I think I want to pursue an official leadership position, beginning with correcting the manuals and improving the annotations in the existing schemas. I think those tasks would be a good way for me to adjust to the demands of such a position.
I may try to use my new Moderator like abilities to set up a subforum for tracking tangible issues like this one. The forum may be a bad way to do that though. I may ask about reopening the bug tracker. In my opinion though, I think most people would be more comfortable bringing the trouble up in the forum, and that it would be good to have actionable topics gathered in a subforum.
That is great! I'm not Khronos member and I would like to access membership area (if there is) to help COLLADA specs, also I can't login bugtracker probably it requires a membership, I'm working as freelancer/part-time to spend more time on this project so I can't apply with company for memberhip :/ If you are not a partner you can't help or ask somethings, that's a mistake and death path for COLLADA (because I don't think any partner cares about COLLADA anymore)

The last few days I've been discussing unearthing this (https://www.khronos.org/collada/wiki..._Asset_Manager) project with the webmaster and Mark. Ironically it probably has better FX support than any software that exists.

SHORT ANSWER is there is no answer. I will ask Mark and see what happens. I don't even see <light> in the appendix of the Sailing the Gulf book.
Thank you very much, it would be very nice to get an answer from authors, I also couldn't see anything useful for these spotlight params (falloff_angle and falloff_exp) in this book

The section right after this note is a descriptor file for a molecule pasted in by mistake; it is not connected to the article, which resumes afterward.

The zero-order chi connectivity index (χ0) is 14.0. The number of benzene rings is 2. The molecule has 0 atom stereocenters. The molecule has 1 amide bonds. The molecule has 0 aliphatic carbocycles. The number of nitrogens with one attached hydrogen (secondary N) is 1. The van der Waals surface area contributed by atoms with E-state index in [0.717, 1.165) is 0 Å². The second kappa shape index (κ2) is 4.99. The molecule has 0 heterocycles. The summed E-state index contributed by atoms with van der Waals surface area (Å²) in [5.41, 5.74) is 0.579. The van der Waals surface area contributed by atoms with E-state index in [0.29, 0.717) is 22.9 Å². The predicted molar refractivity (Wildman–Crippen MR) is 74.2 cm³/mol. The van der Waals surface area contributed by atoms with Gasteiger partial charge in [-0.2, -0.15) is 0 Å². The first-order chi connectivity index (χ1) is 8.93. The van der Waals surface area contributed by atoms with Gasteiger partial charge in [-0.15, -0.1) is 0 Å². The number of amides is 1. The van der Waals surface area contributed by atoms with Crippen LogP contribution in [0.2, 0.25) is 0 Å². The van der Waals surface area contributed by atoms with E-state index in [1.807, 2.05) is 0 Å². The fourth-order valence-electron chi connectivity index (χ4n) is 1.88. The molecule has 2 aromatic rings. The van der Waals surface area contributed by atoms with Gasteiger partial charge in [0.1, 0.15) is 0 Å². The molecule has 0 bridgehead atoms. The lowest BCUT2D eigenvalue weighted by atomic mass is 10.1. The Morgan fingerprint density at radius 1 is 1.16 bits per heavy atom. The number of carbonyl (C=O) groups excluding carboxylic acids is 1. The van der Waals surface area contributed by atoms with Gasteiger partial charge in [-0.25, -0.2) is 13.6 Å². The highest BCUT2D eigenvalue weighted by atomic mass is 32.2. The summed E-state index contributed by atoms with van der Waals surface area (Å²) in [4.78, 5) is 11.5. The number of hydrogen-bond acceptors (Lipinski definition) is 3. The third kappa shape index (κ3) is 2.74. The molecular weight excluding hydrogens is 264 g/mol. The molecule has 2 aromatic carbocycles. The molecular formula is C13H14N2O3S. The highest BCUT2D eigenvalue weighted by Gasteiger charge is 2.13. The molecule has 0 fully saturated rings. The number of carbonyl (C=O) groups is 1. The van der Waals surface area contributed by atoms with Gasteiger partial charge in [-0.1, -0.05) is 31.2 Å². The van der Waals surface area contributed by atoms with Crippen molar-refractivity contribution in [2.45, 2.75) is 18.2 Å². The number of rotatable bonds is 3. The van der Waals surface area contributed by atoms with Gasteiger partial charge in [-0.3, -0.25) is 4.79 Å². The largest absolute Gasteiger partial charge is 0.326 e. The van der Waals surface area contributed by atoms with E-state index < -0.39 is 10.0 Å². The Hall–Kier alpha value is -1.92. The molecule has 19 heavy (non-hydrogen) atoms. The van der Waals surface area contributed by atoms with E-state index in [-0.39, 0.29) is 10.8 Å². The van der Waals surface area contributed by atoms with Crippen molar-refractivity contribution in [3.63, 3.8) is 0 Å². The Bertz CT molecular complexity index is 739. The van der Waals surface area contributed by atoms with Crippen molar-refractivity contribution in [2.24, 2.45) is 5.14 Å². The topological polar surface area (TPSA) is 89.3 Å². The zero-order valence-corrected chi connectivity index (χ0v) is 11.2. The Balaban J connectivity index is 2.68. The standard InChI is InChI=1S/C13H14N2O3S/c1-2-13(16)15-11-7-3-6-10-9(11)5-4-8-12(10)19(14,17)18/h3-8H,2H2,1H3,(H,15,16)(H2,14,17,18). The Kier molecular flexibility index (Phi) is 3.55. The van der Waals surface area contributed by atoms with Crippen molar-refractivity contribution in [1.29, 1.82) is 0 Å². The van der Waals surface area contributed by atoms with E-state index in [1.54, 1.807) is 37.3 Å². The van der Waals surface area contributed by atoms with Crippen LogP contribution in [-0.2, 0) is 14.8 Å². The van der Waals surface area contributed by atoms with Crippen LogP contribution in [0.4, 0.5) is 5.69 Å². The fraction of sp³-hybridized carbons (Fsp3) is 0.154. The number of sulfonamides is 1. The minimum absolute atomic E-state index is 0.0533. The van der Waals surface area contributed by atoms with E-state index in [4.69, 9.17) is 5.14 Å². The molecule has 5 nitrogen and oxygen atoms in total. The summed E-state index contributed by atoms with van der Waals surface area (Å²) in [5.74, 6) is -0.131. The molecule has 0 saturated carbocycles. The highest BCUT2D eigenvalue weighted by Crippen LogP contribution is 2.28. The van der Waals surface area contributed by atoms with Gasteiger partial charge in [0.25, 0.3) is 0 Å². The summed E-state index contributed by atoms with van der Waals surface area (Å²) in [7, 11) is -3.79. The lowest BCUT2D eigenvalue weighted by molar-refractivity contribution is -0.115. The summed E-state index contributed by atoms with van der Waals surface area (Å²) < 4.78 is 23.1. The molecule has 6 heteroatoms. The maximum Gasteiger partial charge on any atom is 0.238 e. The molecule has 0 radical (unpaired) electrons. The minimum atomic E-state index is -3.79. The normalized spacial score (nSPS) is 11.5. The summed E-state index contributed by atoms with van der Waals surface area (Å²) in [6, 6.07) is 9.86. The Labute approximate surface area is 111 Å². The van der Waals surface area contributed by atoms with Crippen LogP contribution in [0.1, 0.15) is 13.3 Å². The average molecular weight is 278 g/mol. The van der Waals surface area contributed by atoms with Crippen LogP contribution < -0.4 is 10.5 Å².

4. I went to look at the other <light> properties. Maybe I am missing something, but it looks like <falloff_angle> is the only "angle" property; suggesting it is the shape of the spotlight itself, and not just an additional blending parameter?

A spotlight is a cone. So it requires an angle. The default is 180 degrees, which is probably equivalent to a directional light. EDITED: I see there is also <directional>. RE-EDITED: Also it's not equivalent, since it would only light things in front of it.

JUST FYI, I assumed "falloff" was an additional property before. It looks as if it is called this, just to group it with the attenuation factor. I would have made this "angle" and "angle_attenuation" myself, but I don't see a problem really. The documentation could help to clear up this confusion. But it seems straightforward when taken together with the other properties.

EDITED: I think this is the angular shape of the spotlight, but the <falloff_exponent> if not the angle could use a formula to describe the blended enclosure of the light. Although I think it's probably not difficult to arrive at a reasonable formula with a little bit of thought/experimentation.

5. but it looks like <falloff_angle> is the only "angle" property; suggesting it is the shape of the spotlight itself
Shape of spotlight is cone and cone has angle but my confusion is that is it full angle or half angle :/ Actually in fixed OpenGL 180d is default angle for spotlight like COLLADA and angle must be between 0d and 90d. I've no idea what is wrong with my shader which I shared with my first post. Also I've checked COLLADA-DOM RT project they send the falloff_angl param directly to opengl. Actually I did the same but why my angle seems larger then?

Yeah it is true my only issue is shape here, so do you think should I use falloff_angle/2.0 in my shader? I've took a look at three.js but it seems like they send full angle (fallof_angle) to core renderer, I only check parser part.

Here screenshots and dae file for spotlight: https://www.dropbox.com/sh/zaf6h1e0d...Ao5XCF1Pa?dl=0
It doesn't matter what the light or geom position is, if I compare fallof_angle/2.0 with dot(...) then spot looks same as Blender, Apple and FBXReview